At MIT’s ‘Innovations in Health Care’ conference, industry experts discuss how to maintain quality while reining in costs.
CAMBRIDGE, MA.--About 500 reporters are gathering at the Massachusetts
Institute of Technology Thursday through Sunday, Oct. 26-29, for the
Fifth National Conference of the Society of Environmental Journalists,
hosted this year by MIT.
SPECIAL CREDENTIALS REQUIRED FOR GORE; ONLY PLENARY SESSIONS ARE OPEN
EDITORS: General press coverage is welcome for the plenary sessions
only, which will be held at Kresge at 9 a.m. and 4 p.m. Friday, and
Saturday at 10:15 a.m. Coverage is also invited for the visit of Vice
Since this is a conference of journalists, any journalist who wishes to
take part in the other activities, which include meals, must pay the
late non-member fee of $400. Late fee for SEJ members is $125.
Registration at Kresge begins at 7:30 a.m. Thursday and 8:00 a.m.
Journalists will need special SEJ press credentials (or White
House press credentials) to cover Vice President Al Gore's
speech in Kresge Auditorium at 7:30 p.m. Saturday. Press parking
(automobiles) is available at the West Garage on Vassar Street, west of
Massachusetts Avenue. Special SEJ press credentials--upon
presentation of your organization's press credentials and your
Social Security number--can be obtained ONLY between 3:00 p.m.
and 5:00 p.m. Saturday from the SEJ registration office at the
dining hall of the McCormick Dormitory, at the corner of Amherst Street
and Danforth Street. Please enter by Danforth Street.
The White House has asked press and public to be seated by 6:45 p.m.
Parking space in the area for TV-transmitting vehicles is limited.
Please call Kathleen Rowe at 617 253-2700 or 617 258-5400 to make
David Ropeik of WCVB-TV, Boston, the 1995 conference chair, and Emilia
Askari, SEJ board president, of the Detroit Free Press, will open the
session. MIT President Charles M. Vest will welcome the group to MIT and
will introduce MIT Professor Mario J. Molina, who will speak briefly.
Molina is one of three environmental scientists awarded the 1995 Nobel
Prize in chemistry for showing that human activities can imperil the
fragile ozone layer that protects the world from the dangerous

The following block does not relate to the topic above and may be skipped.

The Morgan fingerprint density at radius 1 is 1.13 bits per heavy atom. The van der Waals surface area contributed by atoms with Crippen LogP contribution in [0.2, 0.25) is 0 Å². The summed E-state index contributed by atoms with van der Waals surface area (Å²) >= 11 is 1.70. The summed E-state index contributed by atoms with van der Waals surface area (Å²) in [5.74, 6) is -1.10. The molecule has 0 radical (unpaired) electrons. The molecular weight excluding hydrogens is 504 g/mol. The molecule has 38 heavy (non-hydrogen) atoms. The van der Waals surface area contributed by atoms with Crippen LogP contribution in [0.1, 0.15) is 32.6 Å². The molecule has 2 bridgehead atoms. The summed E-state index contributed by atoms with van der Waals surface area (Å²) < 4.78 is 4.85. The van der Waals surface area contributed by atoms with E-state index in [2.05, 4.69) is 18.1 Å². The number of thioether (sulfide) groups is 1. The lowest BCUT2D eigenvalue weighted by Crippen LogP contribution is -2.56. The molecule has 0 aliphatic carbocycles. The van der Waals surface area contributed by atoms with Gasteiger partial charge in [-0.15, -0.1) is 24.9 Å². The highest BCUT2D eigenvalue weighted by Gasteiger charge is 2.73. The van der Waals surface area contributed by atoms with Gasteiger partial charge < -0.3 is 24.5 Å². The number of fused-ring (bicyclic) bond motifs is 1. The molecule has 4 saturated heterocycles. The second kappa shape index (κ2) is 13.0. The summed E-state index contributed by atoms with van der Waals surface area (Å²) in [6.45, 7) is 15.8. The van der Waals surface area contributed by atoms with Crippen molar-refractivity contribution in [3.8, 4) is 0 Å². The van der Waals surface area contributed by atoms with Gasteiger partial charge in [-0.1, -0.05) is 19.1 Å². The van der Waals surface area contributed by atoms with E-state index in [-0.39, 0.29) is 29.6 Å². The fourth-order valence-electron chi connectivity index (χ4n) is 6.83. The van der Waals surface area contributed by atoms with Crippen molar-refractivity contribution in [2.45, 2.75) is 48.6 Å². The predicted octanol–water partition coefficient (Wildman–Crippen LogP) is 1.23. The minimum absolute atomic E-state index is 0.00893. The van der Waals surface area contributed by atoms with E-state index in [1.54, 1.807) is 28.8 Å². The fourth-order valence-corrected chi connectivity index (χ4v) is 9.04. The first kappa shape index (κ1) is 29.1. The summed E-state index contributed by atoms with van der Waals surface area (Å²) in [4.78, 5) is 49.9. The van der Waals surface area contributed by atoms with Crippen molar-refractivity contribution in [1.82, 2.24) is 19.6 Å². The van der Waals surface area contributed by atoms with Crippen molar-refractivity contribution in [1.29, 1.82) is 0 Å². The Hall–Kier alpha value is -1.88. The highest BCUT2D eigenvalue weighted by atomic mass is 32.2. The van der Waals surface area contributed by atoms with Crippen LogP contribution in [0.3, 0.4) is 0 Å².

ultraviolet radiation of the sun. Former Massachusetts Governor and
Democratic presidential candidate Michael J. Dukakis will moderate a
roundtable discussion which includes Carol Browner, EPA Administrator,
and MIT Professor and Nobel laureate Henry Kendall, the head of the
Union of Concerned Scientists. The group will discuss "Environment and
the Mood of America" based on a 1995 national poll.
From 4:00 to 6:00 p.m. Friday, the plenary session will cover "What's
new in Washington" with a panel including the moderator, Sara Thurin
Rollin of the Bureau of National Affairs; Steve Curwood of NPR's Living
on Earth; Barry Serafin, ABC's World News Tonight; Heather Dewar of
Knight Ridder; Steve Cook of Congress Daily; Philip Davis of NPR; and
Rae Tyson of USA Today.
From 10:15 to 11:45 Saturday, the plenary session will be "Environmental
Journalism Ethics: Are We Scaring the World to Death?" Participants
include moderator JoAnn Valenti of Brigham Young University; Gary Lee of
The Washington Post; Peter Sandman, risk communicator; Ellen Silbergeld,
University of Maryland, and John Stossel, ABC's 20/20.
Vice President Albert Gore, who has taken a keen interest in
environmental issues, is scheduled to speak at about 7:30 p.m. Saturday
in Kresge Auditorium. A question and answer session for SEJ members will
The journalists attending the conference will include the International
Federation of Environmental Journalists, who will meet at Tufts
University on Wednesday, Oct. 25, before moving over to the MIT